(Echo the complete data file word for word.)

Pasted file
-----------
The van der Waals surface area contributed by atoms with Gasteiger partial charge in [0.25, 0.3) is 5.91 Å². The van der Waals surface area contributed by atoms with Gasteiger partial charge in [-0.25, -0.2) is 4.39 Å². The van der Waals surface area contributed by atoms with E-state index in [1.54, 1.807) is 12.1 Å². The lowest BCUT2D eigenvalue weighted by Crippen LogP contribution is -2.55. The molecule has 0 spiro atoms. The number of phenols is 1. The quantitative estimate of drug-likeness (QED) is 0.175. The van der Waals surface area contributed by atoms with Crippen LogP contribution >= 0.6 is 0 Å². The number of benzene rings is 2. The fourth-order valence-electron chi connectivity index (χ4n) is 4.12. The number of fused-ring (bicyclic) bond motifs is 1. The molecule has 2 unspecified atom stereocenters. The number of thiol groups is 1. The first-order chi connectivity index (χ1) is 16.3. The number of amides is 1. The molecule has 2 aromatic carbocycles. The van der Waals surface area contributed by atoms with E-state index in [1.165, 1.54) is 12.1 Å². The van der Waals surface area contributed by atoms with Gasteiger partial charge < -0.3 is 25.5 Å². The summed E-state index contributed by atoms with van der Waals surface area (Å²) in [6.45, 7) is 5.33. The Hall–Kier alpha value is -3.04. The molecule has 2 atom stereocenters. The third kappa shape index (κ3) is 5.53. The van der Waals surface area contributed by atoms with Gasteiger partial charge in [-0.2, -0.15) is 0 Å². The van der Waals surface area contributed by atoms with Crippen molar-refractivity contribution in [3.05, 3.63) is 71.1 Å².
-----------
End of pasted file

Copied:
The van der Waals surface area contributed by atoms with Gasteiger partial charge in [0.25, 0.3) is 5.91 Å². The van der Waals surface area contributed by atoms with Gasteiger partial charge in [-0.25, -0.2) is 4.39 Å². The van der Waals surface area contributed by atoms with E-state index in [1.54, 1.807) is 12.1 Å². The lowest BCUT2D eigenvalue weighted by Crippen LogP contribution is -2.55. The molecule has 0 spiro atoms. The number of phenols is 1. The quantitative estimate of drug-likeness (QED) is 0.175. The van der Waals surface area contributed by atoms with Crippen LogP contribution >= 0.6 is 0 Å². The number of benzene rings is 2. The fourth-order valence-electron chi connectivity index (χ4n) is 4.12. The number of fused-ring (bicyclic) bond motifs is 1. The molecule has 2 unspecified atom stereocenters. The number of thiol groups is 1. The first-order chi connectivity index (χ1) is 16.3. The number of amides is 1. The molecule has 2 aromatic carbocycles. The van der Waals surface area contributed by atoms with E-state index in [1.165, 1.54) is 12.1 Å². The van der Waals surface area contributed by atoms with Gasteiger partial charge < -0.3 is 25.5 Å². The summed E-state index contributed by atoms with van der Waals surface area (Å²) in [6.45, 7) is 5.33. The Hall–Kier alpha value is -3.04. The molecule has 2 atom stereocenters. The third kappa shape index (κ3) is 5.53. The van der Waals surface area contributed by atoms with Gasteiger partial charge in [-0.2, -0.15) is 0 Å². The van der Waals surface area contributed by atoms with Crippen molar-refractivity contribution in [3.05, 3.63) is 71.1 Å².